Giving Freely

September 15, 2017

 

Over the past month, I have been trying out a concept that seems revolutionary to me: the key to a satisfying relationship is simply “giving freely.”

 

The idea comes from Erin Loechner’s book Chasing Slow. In it, she determines the key to a lasting marriage is “giving freely.” She refers to the Bible while presenting her conclusion. “Freely you have received; freely give” (Matt. 10:8).

 

As I read that partial verse from the Bible, something clicked in my mind.

 

I have received a lot throughout my life. I was born into a dysfunctional blended family that was plagued by alcoholism. But my parents always loved me, I was always provided for, I was always healthy, I always had opportunity, I usually had joy. Above all, my mother taught me we are all innately worthy of respect and consideration. She cared for me and cherished me. I now have my own loving nuclear family in addition to our extended families, friends who bring a lot to my life, work that fulfills me.

 

Because I have received so much throughout my life, I am in a position where I can give freely. I can give my affection, my time, my energy, my experience, my supply. In short, I can--and it actually makes me happy--to give freely of all the best of me as I am very grateful to have received.

 

While testing this concept of giving freely in relationships, I have come to see the advantages of this approach. To begin with, it's relaxing to give without expecting anything in return. I can just be and not keep a mental tab of what is being received, what is being returned, what is being earned.

 

There is also a lot less risk of getting hurt. Since I am expecting nothing in return, it’s almost impossible to feel slighted. I can care deeply about a friend who is going through a hard time and make every effort to help. If once her crisis is over, she moves on with her life and away from me, it’s OK. I was giving freely. I didn’t expect reciprocity or even continuity in the friendship.

 

There is also less room for disappointment or resentment because not expecting anything in return lessens the desire to sway (some would say manipulate) through our actions. I can take the kids on Saturday morning and let my husband sleep in because I genuinely want him to rest--not because I want him to owe me and babysit at night while I go out with friends.

 

What about self-protection? Do we just give, even to those who hurt us? My perspective on this is probably not fully in line with the Bible’s charitable views. I say giving the best of us, even to those who aren’t returning the favor, can never be detrimental. However, since this is about giving freely, you shouldn't force yourself to give if you aren’t feeling it. So, if someone doesn’t inspire you to give, then don’t give.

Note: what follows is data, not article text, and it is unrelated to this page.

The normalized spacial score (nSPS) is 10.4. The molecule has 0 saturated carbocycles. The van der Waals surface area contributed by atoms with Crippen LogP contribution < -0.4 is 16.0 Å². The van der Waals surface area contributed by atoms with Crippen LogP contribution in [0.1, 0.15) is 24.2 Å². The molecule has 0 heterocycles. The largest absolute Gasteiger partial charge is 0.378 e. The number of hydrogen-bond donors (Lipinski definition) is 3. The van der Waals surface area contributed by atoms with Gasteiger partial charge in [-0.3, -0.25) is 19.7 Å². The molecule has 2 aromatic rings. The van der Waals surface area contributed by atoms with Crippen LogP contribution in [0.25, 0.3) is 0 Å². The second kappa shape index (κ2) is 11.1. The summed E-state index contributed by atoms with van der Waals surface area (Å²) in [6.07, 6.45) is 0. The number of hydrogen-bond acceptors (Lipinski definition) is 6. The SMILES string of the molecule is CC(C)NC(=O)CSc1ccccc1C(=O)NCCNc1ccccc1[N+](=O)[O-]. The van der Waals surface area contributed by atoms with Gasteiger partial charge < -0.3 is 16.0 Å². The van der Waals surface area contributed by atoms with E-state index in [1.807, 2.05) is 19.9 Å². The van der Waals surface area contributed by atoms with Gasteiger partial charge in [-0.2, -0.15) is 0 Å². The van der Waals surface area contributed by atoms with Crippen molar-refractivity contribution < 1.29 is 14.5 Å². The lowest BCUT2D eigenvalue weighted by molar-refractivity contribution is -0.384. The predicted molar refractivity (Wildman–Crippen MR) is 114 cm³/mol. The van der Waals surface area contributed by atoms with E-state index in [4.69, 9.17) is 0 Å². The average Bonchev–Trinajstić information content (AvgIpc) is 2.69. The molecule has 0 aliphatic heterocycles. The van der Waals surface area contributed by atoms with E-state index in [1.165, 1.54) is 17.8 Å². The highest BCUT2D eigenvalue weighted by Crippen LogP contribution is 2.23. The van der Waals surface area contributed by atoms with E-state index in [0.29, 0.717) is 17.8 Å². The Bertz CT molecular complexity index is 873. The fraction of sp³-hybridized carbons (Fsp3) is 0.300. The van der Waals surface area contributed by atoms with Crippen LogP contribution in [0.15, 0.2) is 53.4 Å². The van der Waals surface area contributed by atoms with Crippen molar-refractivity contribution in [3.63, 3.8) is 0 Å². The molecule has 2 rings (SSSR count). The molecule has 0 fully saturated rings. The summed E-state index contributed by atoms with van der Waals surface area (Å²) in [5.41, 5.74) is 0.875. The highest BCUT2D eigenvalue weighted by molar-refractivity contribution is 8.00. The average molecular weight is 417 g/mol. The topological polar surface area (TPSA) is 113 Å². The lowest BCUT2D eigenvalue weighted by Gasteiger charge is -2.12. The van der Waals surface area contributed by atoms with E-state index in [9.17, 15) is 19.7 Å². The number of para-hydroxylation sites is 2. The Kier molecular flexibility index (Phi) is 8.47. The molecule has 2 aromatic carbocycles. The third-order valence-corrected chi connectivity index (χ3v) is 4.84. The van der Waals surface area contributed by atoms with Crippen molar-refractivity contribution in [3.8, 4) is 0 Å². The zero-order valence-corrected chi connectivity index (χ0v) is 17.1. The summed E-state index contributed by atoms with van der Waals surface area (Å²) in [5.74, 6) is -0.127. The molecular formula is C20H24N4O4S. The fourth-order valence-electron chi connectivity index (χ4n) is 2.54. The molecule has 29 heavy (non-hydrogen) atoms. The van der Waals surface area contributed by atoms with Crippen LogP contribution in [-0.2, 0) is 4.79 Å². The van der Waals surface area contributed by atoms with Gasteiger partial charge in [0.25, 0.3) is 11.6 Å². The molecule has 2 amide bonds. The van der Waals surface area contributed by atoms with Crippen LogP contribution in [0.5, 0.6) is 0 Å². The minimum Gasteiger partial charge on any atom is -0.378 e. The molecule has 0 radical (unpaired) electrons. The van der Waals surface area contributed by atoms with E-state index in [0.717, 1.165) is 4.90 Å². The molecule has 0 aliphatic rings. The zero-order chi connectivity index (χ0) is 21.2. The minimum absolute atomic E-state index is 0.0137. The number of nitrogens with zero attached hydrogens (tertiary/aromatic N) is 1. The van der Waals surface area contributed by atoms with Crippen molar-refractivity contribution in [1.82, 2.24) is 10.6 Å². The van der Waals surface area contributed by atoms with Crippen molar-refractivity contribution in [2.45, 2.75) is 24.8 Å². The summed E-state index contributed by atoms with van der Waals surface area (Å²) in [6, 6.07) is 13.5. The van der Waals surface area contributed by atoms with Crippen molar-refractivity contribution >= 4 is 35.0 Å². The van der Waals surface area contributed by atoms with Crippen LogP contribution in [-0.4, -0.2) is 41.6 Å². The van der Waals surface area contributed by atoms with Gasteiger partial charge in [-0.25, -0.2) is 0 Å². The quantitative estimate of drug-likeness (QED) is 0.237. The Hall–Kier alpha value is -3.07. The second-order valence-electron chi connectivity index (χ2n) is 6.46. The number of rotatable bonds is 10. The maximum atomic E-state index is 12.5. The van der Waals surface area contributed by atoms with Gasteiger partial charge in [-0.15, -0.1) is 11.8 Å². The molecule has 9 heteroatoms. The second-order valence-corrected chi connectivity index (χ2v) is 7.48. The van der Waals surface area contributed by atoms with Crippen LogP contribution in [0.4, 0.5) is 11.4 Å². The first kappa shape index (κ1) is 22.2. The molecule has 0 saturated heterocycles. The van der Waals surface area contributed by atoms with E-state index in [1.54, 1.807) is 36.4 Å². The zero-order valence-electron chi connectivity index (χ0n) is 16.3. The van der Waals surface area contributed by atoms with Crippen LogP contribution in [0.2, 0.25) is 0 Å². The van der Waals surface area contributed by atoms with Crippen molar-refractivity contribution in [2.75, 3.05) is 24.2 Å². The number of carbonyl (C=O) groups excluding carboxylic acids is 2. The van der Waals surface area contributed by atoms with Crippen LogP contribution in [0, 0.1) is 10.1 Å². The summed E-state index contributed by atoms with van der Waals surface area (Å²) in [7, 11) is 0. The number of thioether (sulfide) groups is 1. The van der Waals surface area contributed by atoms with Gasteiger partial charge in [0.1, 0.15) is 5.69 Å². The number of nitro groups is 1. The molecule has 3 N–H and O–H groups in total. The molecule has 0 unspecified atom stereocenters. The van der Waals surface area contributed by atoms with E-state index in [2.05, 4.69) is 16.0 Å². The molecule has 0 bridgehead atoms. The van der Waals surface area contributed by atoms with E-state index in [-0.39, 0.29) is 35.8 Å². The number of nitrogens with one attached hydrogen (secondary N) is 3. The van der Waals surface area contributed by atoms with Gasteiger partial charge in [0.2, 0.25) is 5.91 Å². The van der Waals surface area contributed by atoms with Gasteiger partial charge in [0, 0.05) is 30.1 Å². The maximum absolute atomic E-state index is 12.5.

What about when we feel depleted? This has happened to me a few times over the past month. I come to a place where I am just done, tapped out, exhausted. Instead of giving, I need to conserve, regenerate, recharge.

 

I first try closing my eyes, taking a deep breath, saying a prayer and looking within. That often helps give me an added boost to keep going until I can spend some time filling up my inner well. If that doesn’t work, I simply stop giving of myself. Most people haven’t seemed to notice the lull. For example, I had to stop texting with a friend who was experiencing great stress at work because I myself was overwhelmed. I then resumed the interaction a couple of days later when I felt better. I don’t think she noticed I checked out for a bit.

 

When it comes to my husband and kids, I can’t just fade away, so I let them know that I need to replenish myself. Can I take a few minutes to myself? Can we read just two books instead of four tonight at bedtime so I can go rest? Do you mind if instead of hanging out I just sit in bed and read my book?, I ask them. So far, they have been fine with my requests. My husband and my 3 year old even seem flattered that I am asking for their support. And in no time, I am back to a place where I can give of myself again.

 

What I find most interesting about giving freely is that everybody wins. I feel lighter loving this way because it reduces the amount of energy spent, the calculation behind my actions, and the possibility of disappointment. Those around me get the best of me, and a lot of it. Friends and family are getting a great deal, and we are getting liberated!

 

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